16,9851006 (1988)
SUMMARY
The paper brings up to date and amplifies earlier work on earthquakeinduced ground displacements using nearfield strongmotion records, improved processing procedures and a homogenizing treatment of the seismological parameters. A review of upper bound limits to seismic displacements is given and a predictive procedure is examined that allows the probabilistic assessment of the likelihood of exceedance of predicted displacements to be made in the near field of earthquakes in the magnitude range 6.6 to 7.3. Using a considerable number of unscaled ground motions obtained at source distances of less than half of the source dimensions,graphs and formulae are derived that allow the assessment of permanent displacements of foundations and slopes as a function of the critical acceleration ratio.
INTRODUCTION
Fracturing and cracking of level ground and of natural and manmade slopes caused by earthquakes is not an uncommon phenomenon. Comparatively long, open cracks, extending to some depth in flat or sloping ground, and compression ridges are features usually attributed to strong ground movements, strong enough to overcome the yield resistance of a soil mass and cause permanent deformations. These permanent displacements are produced because the material through which acceleration pulses have to travel before reaching the ground surface, be it alluvium or soft rock, has a finite strength, and stresses induced by strong earthquakes may bring about failure, with the result that accelerations, above a certain value in the frequency range of engineering interest, will be prevented from reaching the surface, and permanent deformations of the ground will occur. Field observations show that soils and soft rocks in a strong earthquake will distort and develop cracks and deformations; the real design problem is to determine how much such materials will deform and to establish what displacements or deformation are acceptable. The question of whether there is an upper bound for ground accelerations and of whether the associated permanent ground displacementscan be calculated is indeed of importance to the engineer. An early attempt to backanalyse the displacements observed in embankments and level ground affected by the TokachiOki earthquake of 4 March 1952 was made by Ambraseys,' Figure 1, but the procedure for evaluating potential slope and ground deformationsdue to earthquake shaking was developed by Newmark.2 In this simple method it is assumed that slope or ground failure would be initiated and movements would begin to develop if the seismic forces on a potential slide mass were large enough to overcome the yield resistance and that movements would stop when the seismic forces were removed or reversed. Thus, by computing the acceleration at which yielding begins and summing up the displacementsduring the periods of instability, the final cumulative displacement of the slide mass can be evaluated. The calculation is based on the assumption that the whole moving mass is displaced as a single rigid body with resistance mobilised along a sliding surface. Newmark's sliding block method is based on the simple equation of rectilinear motion under the action of a timedependent force involving a resistance that may or may not be dependent on other factors such as displacement, rate of slip, pore water pressure or heat. When the input inertia forces and the yield resistance can be determined, the method gives useful and realistic results. One of the earliest applications of the sliding block method, that gave consistent and sensible answers, was made for the assessment of the ground motions associated with the Skopje earthquake of 1963. A large number of displacements of different objects of known 'yield resistance' was used to estimate the predominant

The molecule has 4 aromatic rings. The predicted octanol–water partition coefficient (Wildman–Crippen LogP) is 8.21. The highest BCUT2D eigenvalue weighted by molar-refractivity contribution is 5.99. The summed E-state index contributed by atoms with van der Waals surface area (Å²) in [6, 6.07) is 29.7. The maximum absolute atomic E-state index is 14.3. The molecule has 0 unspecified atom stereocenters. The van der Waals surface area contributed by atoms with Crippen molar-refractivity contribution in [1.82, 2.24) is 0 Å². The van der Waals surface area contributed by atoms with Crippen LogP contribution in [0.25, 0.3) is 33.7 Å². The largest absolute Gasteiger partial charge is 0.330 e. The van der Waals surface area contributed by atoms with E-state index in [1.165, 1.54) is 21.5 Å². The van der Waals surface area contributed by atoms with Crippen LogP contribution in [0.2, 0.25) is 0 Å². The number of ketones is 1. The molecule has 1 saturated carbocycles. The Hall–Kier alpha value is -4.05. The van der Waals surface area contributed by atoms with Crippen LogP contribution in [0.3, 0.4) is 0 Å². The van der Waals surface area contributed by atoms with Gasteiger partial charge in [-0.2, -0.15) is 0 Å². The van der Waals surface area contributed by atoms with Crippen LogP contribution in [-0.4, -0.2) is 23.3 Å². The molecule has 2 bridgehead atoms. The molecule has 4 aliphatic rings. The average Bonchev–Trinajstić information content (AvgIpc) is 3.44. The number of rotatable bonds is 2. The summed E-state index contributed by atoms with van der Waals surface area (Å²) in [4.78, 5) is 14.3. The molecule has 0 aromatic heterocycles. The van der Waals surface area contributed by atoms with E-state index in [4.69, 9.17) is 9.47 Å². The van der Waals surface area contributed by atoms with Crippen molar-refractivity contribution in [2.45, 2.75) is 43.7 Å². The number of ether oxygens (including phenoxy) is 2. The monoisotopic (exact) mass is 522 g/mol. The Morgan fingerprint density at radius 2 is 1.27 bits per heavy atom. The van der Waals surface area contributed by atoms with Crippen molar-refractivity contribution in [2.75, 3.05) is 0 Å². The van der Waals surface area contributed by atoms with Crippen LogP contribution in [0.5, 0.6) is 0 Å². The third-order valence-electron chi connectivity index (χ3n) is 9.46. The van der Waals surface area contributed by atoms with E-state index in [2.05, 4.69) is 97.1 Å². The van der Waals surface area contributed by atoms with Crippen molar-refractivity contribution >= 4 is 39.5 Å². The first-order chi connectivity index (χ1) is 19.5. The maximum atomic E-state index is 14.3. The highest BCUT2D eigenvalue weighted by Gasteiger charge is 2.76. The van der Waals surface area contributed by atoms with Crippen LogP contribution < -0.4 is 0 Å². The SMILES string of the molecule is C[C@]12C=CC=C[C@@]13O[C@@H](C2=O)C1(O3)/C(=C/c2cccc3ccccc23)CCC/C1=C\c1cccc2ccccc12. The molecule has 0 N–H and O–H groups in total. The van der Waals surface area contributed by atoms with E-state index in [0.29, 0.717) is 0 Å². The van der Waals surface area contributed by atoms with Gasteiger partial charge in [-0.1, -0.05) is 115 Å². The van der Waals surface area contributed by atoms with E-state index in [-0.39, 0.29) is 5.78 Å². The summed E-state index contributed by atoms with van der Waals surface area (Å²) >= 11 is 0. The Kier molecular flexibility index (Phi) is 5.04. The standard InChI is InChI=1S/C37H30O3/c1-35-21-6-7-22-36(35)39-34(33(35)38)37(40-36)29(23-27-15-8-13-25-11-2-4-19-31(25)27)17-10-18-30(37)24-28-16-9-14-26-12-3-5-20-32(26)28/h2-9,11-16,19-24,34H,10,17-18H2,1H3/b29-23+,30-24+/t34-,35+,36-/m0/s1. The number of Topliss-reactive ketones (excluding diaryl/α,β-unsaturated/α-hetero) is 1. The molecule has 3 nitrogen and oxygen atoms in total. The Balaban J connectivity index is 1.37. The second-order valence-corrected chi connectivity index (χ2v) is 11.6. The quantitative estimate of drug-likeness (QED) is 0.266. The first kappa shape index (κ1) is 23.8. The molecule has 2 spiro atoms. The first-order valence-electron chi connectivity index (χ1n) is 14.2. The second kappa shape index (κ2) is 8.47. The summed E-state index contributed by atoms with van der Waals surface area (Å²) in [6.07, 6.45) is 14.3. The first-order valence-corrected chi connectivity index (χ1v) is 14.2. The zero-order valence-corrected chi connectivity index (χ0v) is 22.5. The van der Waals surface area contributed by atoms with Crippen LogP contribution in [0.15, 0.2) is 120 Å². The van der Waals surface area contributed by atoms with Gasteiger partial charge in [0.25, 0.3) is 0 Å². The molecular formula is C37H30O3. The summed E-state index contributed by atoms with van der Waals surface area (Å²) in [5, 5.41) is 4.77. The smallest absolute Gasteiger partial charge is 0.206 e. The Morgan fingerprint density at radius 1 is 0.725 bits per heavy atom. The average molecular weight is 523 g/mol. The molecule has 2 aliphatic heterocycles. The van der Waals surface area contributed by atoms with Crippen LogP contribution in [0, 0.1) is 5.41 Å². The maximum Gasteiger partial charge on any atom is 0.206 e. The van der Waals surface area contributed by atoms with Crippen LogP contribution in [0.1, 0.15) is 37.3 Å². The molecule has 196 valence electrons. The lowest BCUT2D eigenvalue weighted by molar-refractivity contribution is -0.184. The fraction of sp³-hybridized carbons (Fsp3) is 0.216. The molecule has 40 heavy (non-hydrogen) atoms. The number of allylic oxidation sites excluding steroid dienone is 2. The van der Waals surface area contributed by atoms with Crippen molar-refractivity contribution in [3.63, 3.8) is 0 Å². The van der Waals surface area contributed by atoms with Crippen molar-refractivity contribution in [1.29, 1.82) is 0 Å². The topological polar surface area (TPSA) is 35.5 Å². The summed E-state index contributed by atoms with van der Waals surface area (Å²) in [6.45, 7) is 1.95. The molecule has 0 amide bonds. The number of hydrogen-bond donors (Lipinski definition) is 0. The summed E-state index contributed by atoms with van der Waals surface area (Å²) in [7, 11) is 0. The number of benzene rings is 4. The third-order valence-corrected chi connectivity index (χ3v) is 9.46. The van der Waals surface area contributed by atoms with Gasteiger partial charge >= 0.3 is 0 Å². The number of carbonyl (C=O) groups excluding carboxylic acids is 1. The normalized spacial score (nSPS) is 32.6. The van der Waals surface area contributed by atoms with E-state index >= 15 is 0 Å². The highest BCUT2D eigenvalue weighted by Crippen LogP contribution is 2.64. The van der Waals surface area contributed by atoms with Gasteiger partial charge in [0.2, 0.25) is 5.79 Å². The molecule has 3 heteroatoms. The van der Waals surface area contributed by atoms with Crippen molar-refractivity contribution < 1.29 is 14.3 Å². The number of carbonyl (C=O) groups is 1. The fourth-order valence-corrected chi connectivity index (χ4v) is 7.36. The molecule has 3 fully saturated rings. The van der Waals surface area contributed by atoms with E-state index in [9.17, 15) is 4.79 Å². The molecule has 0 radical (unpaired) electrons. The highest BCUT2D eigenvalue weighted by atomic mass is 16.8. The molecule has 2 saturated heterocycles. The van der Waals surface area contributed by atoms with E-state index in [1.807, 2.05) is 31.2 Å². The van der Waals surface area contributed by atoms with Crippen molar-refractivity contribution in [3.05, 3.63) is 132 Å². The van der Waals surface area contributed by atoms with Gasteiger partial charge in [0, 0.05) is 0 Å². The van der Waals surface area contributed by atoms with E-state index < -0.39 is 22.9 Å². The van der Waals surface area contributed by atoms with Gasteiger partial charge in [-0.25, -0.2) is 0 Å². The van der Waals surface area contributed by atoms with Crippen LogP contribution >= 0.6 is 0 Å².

009~8847/88/08098522$11.00 0 1988 by John Wiley & Sons, Ltd.
986